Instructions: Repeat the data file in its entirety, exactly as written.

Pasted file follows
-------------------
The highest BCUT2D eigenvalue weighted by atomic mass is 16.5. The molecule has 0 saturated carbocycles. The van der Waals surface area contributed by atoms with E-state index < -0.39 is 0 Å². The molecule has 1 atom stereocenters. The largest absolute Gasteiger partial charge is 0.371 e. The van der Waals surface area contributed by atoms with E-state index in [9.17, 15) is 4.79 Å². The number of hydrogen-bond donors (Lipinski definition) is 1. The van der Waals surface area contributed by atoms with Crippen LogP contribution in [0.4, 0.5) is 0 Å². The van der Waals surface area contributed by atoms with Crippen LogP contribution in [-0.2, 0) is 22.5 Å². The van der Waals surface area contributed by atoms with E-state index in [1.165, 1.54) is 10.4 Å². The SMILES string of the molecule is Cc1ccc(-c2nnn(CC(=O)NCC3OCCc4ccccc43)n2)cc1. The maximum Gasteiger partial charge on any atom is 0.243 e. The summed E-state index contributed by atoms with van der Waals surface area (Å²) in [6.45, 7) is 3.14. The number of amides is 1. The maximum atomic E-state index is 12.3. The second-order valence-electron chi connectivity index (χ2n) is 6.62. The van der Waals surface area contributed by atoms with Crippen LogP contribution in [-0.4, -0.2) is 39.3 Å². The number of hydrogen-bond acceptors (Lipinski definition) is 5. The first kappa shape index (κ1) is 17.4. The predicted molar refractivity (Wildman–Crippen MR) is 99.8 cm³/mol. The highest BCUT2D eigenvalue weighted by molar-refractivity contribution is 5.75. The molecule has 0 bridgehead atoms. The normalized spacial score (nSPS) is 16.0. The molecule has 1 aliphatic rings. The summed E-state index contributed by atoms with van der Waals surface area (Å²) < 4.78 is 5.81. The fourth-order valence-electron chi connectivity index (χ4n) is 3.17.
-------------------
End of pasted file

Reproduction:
The highest BCUT2D eigenvalue weighted by atomic mass is 16.5. The molecule has 0 saturated carbocycles. The van der Waals surface area contributed by atoms with E-state index < -0.39 is 0 Å². The molecule has 1 atom stereocenters. The largest absolute Gasteiger partial charge is 0.371 e. The van der Waals surface area contributed by atoms with E-state index in [9.17, 15) is 4.79 Å². The number of hydrogen-bond donors (Lipinski definition) is 1. The van der Waals surface area contributed by atoms with Crippen LogP contribution in [0.4, 0.5) is 0 Å². The van der Waals surface area contributed by atoms with Crippen LogP contribution in [-0.2, 0) is 22.5 Å². The van der Waals surface area contributed by atoms with E-state index in [1.165, 1.54) is 10.4 Å². The SMILES string of the molecule is Cc1ccc(-c2nnn(CC(=O)NCC3OCCc4ccccc43)n2)cc1. The maximum Gasteiger partial charge on any atom is 0.243 e. The summed E-state index contributed by atoms with van der Waals surface area (Å²) in [6.45, 7) is 3.14. The number of amides is 1. The maximum atomic E-state index is 12.3. The second-order valence-electron chi connectivity index (χ2n) is 6.62. The van der Waals surface area contributed by atoms with Crippen LogP contribution in [-0.4, -0.2) is 39.3 Å². The number of hydrogen-bond acceptors (Lipinski definition) is 5. The first kappa shape index (κ1) is 17.4. The predicted molar refractivity (Wildman–Crippen MR) is 99.8 cm³/mol. The highest BCUT2D eigenvalue weighted by molar-refractivity contribution is 5.75. The molecule has 0 bridgehead atoms. The normalized spacial score (nSPS) is 16.0. The molecule has 1 aliphatic rings. The summed E-state index contributed by atoms with van der Waals surface area (Å²) < 4.78 is 5.81. The fourth-order valence-electron chi connectivity index (χ4n) is 3.17.